This is not the stuff of the organizers’ dreams: Thunderstorms Sunday could interrupt both the Philadelphia Flower Show and the Odunde Festival, two of the city’s largest annual outdoor events.

The government’s Storm Prediction Center has Philly and most of Eastern Pennsylvania under a “slight risk” for severe weather, defined as storms with winds approaching 60 mph. “Large hail” also is possible, the National Weather Service Office in Mount Holly said Saturday night.

The best chances for thunderstorms would be around the Flower Show’s opening and closing times, 10 a.m. and 6 p.m., Ray Martin, a weather service lead meteorologist.

» READ MORE: Odunde returns after a two-year hiatus

Odunde, which organizers say is the largest African-American festival in the country, kicks off with a procession at noon across the South Street Bridge, and what the atmosphere will be doing at that time is very much up in the air, Martin said.

“It’s pretty uncertain,” he said, citing conflicting advice from computer models. “The guidance is all over the place.” He said he couldn’t rule out midday showers.

If you like certainty with your atmosphere, be advised that you are probably in the wrong time of the year, if not the wrong part of the planet.

“I’ve been monitoring the weather all week,” said Barbara Grant, spokesperson for Odunde, which began in 1975 and is returning after a two-year hiatus.

Odunde, spread over 15 blocks in the Graduate Hospital area, is a rain or shine event, as is the Flower Show.

Flower Show organizer, the Pennsylvania Horticultural Society, is promising a 100% chance of flowers for the annual gala, which continues through June 19, and for the second year is being held outdoors at FDR Park in South Philadelphia.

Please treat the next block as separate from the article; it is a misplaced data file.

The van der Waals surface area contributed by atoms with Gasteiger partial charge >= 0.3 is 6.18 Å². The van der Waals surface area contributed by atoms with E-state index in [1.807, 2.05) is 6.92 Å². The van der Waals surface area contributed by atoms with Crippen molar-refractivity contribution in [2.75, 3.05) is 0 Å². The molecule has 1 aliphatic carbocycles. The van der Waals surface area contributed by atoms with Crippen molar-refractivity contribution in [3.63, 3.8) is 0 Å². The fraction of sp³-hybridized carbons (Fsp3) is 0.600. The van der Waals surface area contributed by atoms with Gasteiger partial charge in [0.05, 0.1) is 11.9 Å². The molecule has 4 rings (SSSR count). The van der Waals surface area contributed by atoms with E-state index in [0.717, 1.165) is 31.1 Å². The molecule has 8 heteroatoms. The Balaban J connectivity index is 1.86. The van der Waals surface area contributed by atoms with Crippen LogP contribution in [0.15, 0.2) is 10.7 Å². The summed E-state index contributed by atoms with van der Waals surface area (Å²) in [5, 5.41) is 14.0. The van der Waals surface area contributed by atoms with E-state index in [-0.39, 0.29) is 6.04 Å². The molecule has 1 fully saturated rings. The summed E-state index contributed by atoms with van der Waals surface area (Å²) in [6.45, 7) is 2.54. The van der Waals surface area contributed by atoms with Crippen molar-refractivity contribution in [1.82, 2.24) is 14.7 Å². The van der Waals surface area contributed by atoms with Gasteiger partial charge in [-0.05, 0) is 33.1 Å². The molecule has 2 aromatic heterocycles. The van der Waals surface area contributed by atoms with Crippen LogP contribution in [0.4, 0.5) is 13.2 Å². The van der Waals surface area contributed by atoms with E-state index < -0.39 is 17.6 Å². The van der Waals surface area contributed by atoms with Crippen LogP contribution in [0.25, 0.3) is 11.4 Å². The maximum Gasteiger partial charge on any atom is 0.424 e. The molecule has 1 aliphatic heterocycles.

» READ MORE: Your guide to the Flower Show

Last year’s outdoor inaugural had its weather hiccups, and 2022 showgoers may experience unwelcome encores. However, if conditions in the upper atmosphere align properly, there could be a pleasant run of days for strolling among the 15 acres of floral displays for the duration of the show.

At the 2021 show, a nasty thunderstorm forced a premature closing on the fourth day of the event, and organizers took some heat for their no-refund policy. And speaking of heat, temperatures were in the 90s on the first three days.

This time around, no 90-or-better readings are in the outlook through Juneteenth, for now anyway, and certainly not during this weekend when they might not get past 80.

Monday, Tuesday, and Wednesday are expected to be well-behaved June days with highs in the mid-80s, but shower chances return Thursday and Friday. It wouldn’t hurt to pack an umbrella or poncho.

» READ MORE: This year's Flower Show theme is "In Full Bloom"

This time of year with heat energy increasing and the atmosphere ever more languid and capricious, “it’s harder to guarantee a dry day,” said Paul Walker, senior meteorologist with AccuWeather Inc. “It’s hard to time anything.”

Flower show snow jobs

Even in the pre-COVID days when the event was held indoors at the Convention Center, weather was an issue.

Historically, the Flower Show was held in March, and it seemed to have some particularly bad luck.

On March 13, 1993, a “Storm of the Century” blizzard shut down the show on the closing weekend.

» READ MORE: In 2018, what a weather week that was

Eight years later, the event was bedeviled by the forecast of a Storm of the Century sequel that didn’t materialize. In 2018, a potent nor’easter on the eve of the opener, and a powerful sequel in the middle of the week, layered heavy, wet snow upon the region, but didn’t shut down the show nor discourage the crowds.

In any event, snow won’t be a problem this year.

In case of rain ...

Rain won’t close the show, only severe weather or lightning. “We need at least 30 minutes following lightning on the show grounds to reopen,” said flower show spokesperson Grace Savage. At that point a decision would be made whether enough time was left in the day to grant re-entry, she added.

Odunde will go on, Grant said, adding that she is hoping any showers would be short-lived, as is often the case this time of year.

As for the Flower Show, the FDR site has few covered areas, and the organizers recommend bringing rain gear. If guests have to evacuate, the tickets would be good another day.

Showgoers can purchase insurance or an “any day” ticket for an extra $5, which gives you the option to choose to attend any day between the 11th and 19th.

If it does rain, just remember, all those things you are admiring love this stuff.